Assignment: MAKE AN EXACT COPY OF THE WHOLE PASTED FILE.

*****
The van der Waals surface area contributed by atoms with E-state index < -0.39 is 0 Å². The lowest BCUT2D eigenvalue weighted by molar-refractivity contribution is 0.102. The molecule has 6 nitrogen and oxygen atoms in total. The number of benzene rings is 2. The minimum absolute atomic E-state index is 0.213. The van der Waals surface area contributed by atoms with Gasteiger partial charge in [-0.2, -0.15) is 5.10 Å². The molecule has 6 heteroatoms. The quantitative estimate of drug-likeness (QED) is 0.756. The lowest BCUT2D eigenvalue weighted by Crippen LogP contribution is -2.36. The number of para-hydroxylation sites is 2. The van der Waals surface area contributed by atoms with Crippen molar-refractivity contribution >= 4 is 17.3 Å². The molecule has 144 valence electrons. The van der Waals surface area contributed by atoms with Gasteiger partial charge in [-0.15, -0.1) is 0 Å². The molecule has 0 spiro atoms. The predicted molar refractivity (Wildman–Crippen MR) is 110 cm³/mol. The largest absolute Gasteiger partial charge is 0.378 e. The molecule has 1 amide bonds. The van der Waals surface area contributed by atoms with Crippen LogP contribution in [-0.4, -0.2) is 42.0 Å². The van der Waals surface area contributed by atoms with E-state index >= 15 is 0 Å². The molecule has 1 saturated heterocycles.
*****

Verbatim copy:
The van der Waals surface area contributed by atoms with E-state index < -0.39 is 0 Å². The lowest BCUT2D eigenvalue weighted by molar-refractivity contribution is 0.102. The molecule has 6 nitrogen and oxygen atoms in total. The number of benzene rings is 2. The minimum absolute atomic E-state index is 0.213. The van der Waals surface area contributed by atoms with Gasteiger partial charge in [-0.2, -0.15) is 5.10 Å². The molecule has 6 heteroatoms. The quantitative estimate of drug-likeness (QED) is 0.756. The lowest BCUT2D eigenvalue weighted by Crippen LogP contribution is -2.36. The number of para-hydroxylation sites is 2. The van der Waals surface area contributed by atoms with Crippen molar-refractivity contribution >= 4 is 17.3 Å². The molecule has 144 valence electrons. The van der Waals surface area contributed by atoms with Gasteiger partial charge in [-0.15, -0.1) is 0 Å². The molecule has 0 spiro atoms. The predicted molar refractivity (Wildman–Crippen MR) is 110 cm³/mol. The largest absolute Gasteiger partial charge is 0.378 e. The molecule has 1 amide bonds. The van der Waals surface area contributed by atoms with Crippen LogP contribution in [-0.4, -0.2) is 42.0 Å². The van der Waals surface area contributed by atoms with E-state index >= 15 is 0 Å². The molecule has 1 saturated heterocycles.